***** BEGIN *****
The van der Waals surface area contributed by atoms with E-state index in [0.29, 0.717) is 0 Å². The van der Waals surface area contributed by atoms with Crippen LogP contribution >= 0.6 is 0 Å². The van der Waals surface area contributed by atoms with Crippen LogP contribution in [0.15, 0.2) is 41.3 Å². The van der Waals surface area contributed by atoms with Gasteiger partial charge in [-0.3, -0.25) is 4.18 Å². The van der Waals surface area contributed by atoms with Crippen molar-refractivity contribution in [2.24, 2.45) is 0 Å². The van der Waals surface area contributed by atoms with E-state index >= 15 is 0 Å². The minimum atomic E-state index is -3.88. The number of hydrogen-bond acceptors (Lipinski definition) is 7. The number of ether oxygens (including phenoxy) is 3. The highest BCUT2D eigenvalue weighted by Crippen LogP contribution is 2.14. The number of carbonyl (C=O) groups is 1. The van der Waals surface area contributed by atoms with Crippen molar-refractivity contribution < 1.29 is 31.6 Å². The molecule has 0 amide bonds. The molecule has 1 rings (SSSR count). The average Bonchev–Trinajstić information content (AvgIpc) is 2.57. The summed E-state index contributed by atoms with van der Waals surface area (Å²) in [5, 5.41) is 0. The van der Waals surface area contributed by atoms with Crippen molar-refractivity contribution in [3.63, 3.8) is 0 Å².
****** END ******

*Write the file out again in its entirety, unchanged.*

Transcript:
The van der Waals surface area contributed by atoms with E-state index in [0.29, 0.717) is 0 Å². The van der Waals surface area contributed by atoms with Crippen LogP contribution >= 0.6 is 0 Å². The van der Waals surface area contributed by atoms with Crippen LogP contribution in [0.15, 0.2) is 41.3 Å². The van der Waals surface area contributed by atoms with Gasteiger partial charge in [-0.3, -0.25) is 4.18 Å². The van der Waals surface area contributed by atoms with Crippen molar-refractivity contribution in [2.24, 2.45) is 0 Å². The van der Waals surface area contributed by atoms with E-state index >= 15 is 0 Å². The minimum atomic E-state index is -3.88. The number of hydrogen-bond acceptors (Lipinski definition) is 7. The number of ether oxygens (including phenoxy) is 3. The highest BCUT2D eigenvalue weighted by Crippen LogP contribution is 2.14. The number of carbonyl (C=O) groups is 1. The van der Waals surface area contributed by atoms with Crippen molar-refractivity contribution < 1.29 is 31.6 Å². The molecule has 0 amide bonds. The molecule has 1 rings (SSSR count). The average Bonchev–Trinajstić information content (AvgIpc) is 2.57. The summed E-state index contributed by atoms with van der Waals surface area (Å²) in [5, 5.41) is 0. The van der Waals surface area contributed by atoms with Crippen molar-refractivity contribution in [3.63, 3.8) is 0 Å².